There is a contest among students to design the yearbook cover.  The top ten entrees are chosen and the winner is announced on the day of the dedication. Here is the talented winner, Kayley Haselhorst who got her art work on the front of the yearbook. 

Last Friday also turned out to be a red letter day for me.  I was surprised to learn that the yearbook had been dedicated to me!!

Thank you Sixes Elementary for twenty wonderful years and the terrific honor of  the yearbook dedication.  It is a day I will never forget!

Tuesday, May 13, 2014

Helping Children Handle Disappointment and Failure

In January, I wrote a post entitled Embrace the Shake.  It was based on artist Phil Hansen's TED talk about a tremor that he developed which created problems in his drawing ability.  When a doctor advised him to "embrace the shake"  instead of trying to overcome it, he found that it opened up a whole new world of possibilities.  Instead of trying to hold the pencil tighter and control the shaking, he began to incorporate the shake into his art.  His message addressed the limitations that we all have and the importance of working within the framework of the limitation.

I believe this is an important issue for students as well as adults.  In my newest Wyatt book, Wyatt the Wonder Dog doesn't make the All Star Baseball Team and he is feeling like a loser. All his friends will be playing baseball this summer, while he and his pesky sister, Callie, visit grandparents at the beach.  How Wyatt learns to handle disappointment and failure will be an important lesson for the future.  Will he give up trying new things?  Will he have the confidence to try again?  Are there some things that take more practice and persistence to learn than others? 

We Learn a Lot from Failure 

Helping children recognize their unique gifts and the diversity of those gifts is important.  When we understand our unique abilities and work in our strengths, we develop a sense of self and increase self-esteem. It gives us focus and direction in life.

One problem we have created in the interest of making sure that all children have high self-esteem however, is that we often have tried to eliminate failure from our children's lives. Both at school and at home we focus on how students can be successful and certainly we all want every child to feel successful in something. We want to identify, develop and celebrate talents. However, we also need to make sure that we don't protect children from occasionally failing at something. Why? Because we all learn a great deal from failure. Sometimes I think we learn more from failure than we do from success.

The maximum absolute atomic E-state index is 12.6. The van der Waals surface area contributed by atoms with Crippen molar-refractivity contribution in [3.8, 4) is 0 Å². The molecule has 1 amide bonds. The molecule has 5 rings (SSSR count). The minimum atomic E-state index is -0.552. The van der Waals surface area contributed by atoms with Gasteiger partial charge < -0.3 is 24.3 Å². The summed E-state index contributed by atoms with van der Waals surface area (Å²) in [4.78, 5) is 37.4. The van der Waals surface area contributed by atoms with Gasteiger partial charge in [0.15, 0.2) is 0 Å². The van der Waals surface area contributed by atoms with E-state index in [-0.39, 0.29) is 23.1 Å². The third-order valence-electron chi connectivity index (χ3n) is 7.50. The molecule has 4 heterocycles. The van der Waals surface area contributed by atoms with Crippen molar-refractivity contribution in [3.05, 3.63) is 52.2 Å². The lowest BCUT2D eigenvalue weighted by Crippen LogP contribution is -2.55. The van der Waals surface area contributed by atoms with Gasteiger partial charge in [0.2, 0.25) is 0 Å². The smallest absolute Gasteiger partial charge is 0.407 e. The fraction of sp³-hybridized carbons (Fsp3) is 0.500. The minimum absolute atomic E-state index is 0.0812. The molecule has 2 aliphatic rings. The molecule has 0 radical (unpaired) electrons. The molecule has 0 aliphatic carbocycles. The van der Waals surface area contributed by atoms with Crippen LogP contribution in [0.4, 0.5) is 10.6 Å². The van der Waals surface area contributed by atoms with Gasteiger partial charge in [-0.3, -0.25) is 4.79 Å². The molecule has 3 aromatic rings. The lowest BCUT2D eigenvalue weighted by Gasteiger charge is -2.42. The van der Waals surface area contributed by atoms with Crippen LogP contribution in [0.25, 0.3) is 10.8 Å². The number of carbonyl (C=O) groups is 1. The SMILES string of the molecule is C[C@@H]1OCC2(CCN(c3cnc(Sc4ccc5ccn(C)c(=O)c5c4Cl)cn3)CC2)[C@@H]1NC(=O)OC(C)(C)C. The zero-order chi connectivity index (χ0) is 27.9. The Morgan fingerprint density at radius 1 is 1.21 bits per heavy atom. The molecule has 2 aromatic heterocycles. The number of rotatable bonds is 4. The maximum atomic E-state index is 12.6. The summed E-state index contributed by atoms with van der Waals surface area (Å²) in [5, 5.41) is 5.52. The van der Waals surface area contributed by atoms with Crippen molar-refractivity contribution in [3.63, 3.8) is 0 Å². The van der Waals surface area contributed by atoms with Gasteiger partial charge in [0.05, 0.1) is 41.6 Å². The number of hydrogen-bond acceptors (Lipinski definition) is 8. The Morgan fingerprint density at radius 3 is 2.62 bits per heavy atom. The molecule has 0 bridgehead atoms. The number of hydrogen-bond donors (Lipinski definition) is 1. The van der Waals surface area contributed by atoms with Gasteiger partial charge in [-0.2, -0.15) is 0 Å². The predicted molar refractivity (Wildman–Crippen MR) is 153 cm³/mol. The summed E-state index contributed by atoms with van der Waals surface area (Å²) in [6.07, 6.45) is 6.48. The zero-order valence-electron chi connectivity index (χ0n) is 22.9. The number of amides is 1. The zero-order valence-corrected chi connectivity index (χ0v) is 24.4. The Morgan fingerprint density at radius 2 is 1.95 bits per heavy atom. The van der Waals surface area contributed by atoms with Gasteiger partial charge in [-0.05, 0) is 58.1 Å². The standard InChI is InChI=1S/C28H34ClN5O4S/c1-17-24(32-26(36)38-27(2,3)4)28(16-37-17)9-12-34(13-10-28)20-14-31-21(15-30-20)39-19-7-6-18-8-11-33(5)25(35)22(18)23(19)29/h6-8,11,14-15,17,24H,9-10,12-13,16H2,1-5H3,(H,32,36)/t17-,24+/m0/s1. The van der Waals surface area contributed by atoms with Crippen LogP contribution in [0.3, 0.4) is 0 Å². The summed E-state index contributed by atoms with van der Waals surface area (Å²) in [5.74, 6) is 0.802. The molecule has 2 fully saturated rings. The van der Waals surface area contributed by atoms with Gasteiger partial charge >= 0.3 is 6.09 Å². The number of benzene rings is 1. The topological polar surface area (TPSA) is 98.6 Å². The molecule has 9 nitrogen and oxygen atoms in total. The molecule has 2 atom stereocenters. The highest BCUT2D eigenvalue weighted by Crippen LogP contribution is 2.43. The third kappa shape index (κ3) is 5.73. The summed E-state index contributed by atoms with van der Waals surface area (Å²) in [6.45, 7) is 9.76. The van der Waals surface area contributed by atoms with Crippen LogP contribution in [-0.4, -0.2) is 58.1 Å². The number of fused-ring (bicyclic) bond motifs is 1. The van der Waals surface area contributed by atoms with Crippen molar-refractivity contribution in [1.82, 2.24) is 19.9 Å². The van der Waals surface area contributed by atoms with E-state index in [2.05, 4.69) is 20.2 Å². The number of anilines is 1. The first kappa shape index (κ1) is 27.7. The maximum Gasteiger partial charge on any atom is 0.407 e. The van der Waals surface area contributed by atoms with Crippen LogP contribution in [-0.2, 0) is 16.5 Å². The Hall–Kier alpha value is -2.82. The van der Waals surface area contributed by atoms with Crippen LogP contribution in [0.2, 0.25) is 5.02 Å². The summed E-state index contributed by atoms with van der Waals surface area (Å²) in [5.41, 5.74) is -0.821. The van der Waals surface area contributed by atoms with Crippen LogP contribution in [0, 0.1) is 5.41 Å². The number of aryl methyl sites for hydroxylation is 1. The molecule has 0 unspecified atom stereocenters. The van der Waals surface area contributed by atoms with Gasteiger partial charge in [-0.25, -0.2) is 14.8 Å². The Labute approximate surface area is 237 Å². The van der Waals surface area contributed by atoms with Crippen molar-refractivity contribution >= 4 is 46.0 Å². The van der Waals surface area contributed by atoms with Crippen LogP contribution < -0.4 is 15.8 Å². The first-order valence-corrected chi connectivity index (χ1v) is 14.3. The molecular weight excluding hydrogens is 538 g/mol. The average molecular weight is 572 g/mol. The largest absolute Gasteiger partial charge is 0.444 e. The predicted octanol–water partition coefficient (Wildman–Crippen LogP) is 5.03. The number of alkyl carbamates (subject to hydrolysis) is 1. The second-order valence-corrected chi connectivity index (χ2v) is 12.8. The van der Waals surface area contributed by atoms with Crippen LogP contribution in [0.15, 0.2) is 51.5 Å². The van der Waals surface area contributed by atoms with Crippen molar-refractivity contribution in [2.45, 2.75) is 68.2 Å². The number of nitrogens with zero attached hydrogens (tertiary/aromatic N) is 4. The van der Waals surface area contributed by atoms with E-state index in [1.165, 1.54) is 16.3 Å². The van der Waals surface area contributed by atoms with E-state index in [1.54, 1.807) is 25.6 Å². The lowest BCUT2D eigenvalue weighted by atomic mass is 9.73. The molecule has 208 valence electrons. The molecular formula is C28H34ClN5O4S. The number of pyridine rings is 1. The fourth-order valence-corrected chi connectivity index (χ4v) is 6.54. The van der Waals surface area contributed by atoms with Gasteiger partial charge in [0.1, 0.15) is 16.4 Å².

Some Great Lessons Learned from Failure

Many of life's great lessons are learned from failure or hardship. In fact, if you look into the background of many successful leaders past and present, you will find early lives of adversity. I'm not suggesting of course that we create hardship, there is enough of that to go around! Instead, we need to teach children the right perspective for viewing failure. We need to teach them to expect that there will be times of hardship and disappointment but that if they will put into practice what they have learned from it, they can turn failure into success. We need to teach children that failure should challenge them to do more or act differently or to become better, but not to give up.

Children Learn Winning from Adult Role Models

One way we can do this is by example.  As parents, teachers, and other significant adults, how we handle failure in our own lives will be an even more important lesson for our children than how we handle success. It will be a blueprint for our children as they face failure in their own. We can share with children the times we have experienced failure and the lessons learned.

Wyatt the Wonder Dog Learns about Winning is essentially a story about failing in some things but succeeding in others.  It is a story of the adults in Wyatt's life encouraging him to try new things, even as they model trying new things themselves.  I hope this story provides adults with a springboard for discussions around this important topic in order to encourage and empower children to discover their strengths and try new things. 

Join the Wyatt the Wonder Dog pack and get a free audio download of Wyatt the Wonder Dog Learns about Being Organized: